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Bob Brinker's Stock Market Advice and Answers to Model Portfolio Questions
July 21, 2013

July 21, 2013 Newsletter Excerpts  -  Editorial Comment ("EC") by David Korn:

Bob Brinker Fan Club Home Page  -  Bob Brinker's Asset Allocation History

David Korn's Stock Market Commentary, Interpretation of Moneytalk (Bob Brinker Host), Financial Education, Helpful Links, Guest Editorials, and Special Alert E-Mail Service.  Copyright David Korn, L.L.C. 2013


==> CURRENT Survey of Best Savings Account Rates <==
 Dow: 15,543.74
NASDAQ : 3,587.61
S&P500 : 1,692.09
10-Yr. Bond: 2.49% 
- US Treasury Rates at a Glance
  Current Series I Bond Rates 

Brinker Comment:  The S&P 500 is the benchmark index in the United States as of Friday closed at 1692 represents the all-time historic closing high.

EC (David Korn):  That was the only direct comment Bob made about the stock market this weekend.  Bob remains fully invested.  He didnąt give any indication today that he has an imminent sell issue planned.

Kirk Here:  Carefully notice Brinker could not pat himself on the back for pointing out a buying opportunity when the market was 20% lower last year because he missed it.  The S&P500 is up 18% since last year at 1,433.19 when we reported in our Oct. 10, 2012 summary that Brinker advised "dollar cost average during market weakness."  There really hasn't been any weakness (a correction of 10% or more) so I guess people who followed that advice missed out.  Maybe he's getting too old but I remember he used to have many buy the dips opportunities in the 1990s before he correctly lowered his allocation to equities (but did not sell all) in January 2000.  For more, see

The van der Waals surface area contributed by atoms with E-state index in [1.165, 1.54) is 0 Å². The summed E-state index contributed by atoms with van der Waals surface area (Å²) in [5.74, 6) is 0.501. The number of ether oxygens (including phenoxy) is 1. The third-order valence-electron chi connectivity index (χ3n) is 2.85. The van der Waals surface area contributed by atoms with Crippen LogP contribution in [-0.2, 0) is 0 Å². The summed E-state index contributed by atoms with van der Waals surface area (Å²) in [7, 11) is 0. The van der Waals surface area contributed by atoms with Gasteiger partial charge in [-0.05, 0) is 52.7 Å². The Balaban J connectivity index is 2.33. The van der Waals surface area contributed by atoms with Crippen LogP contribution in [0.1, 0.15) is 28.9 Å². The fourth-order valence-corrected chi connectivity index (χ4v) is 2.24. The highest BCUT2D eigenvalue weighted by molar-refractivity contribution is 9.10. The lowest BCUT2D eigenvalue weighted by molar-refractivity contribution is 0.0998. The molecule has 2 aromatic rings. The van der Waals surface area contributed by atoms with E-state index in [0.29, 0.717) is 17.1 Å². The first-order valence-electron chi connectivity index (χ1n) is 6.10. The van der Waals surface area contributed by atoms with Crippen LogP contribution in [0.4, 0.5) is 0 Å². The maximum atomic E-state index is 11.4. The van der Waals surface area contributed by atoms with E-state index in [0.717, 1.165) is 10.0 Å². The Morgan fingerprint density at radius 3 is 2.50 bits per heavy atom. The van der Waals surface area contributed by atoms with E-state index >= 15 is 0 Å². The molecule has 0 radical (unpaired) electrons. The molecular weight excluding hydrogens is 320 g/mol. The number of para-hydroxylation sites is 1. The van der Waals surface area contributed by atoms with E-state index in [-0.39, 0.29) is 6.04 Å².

Kirk Here: Bob Brinker remains fully invested and has recommended dollar cost averaging in new money into the stock market.   Bob Brinker has had his model portfolios FULLY INVESTED, 100% in equities, since March 2003.  Bob Brinker's "Marketimer" newsletter missed the biggest bear market since the Great Depression where he was wildly bullish near the top so take his ability to time the stock markets with a grain of salt.  For more on this, read "Bob Brinker's Mid 1400's Buying Opportunity."

S&P500 Chart


Caller:  This caller said over the years he has heard Bob generally favor taking a lump sum instead of an annuity payment so you can manage the money yourself.  What about if a couple were offered a 5.9% guaranteed rate of return backed by the PBGC for as long as the husband and wife would live.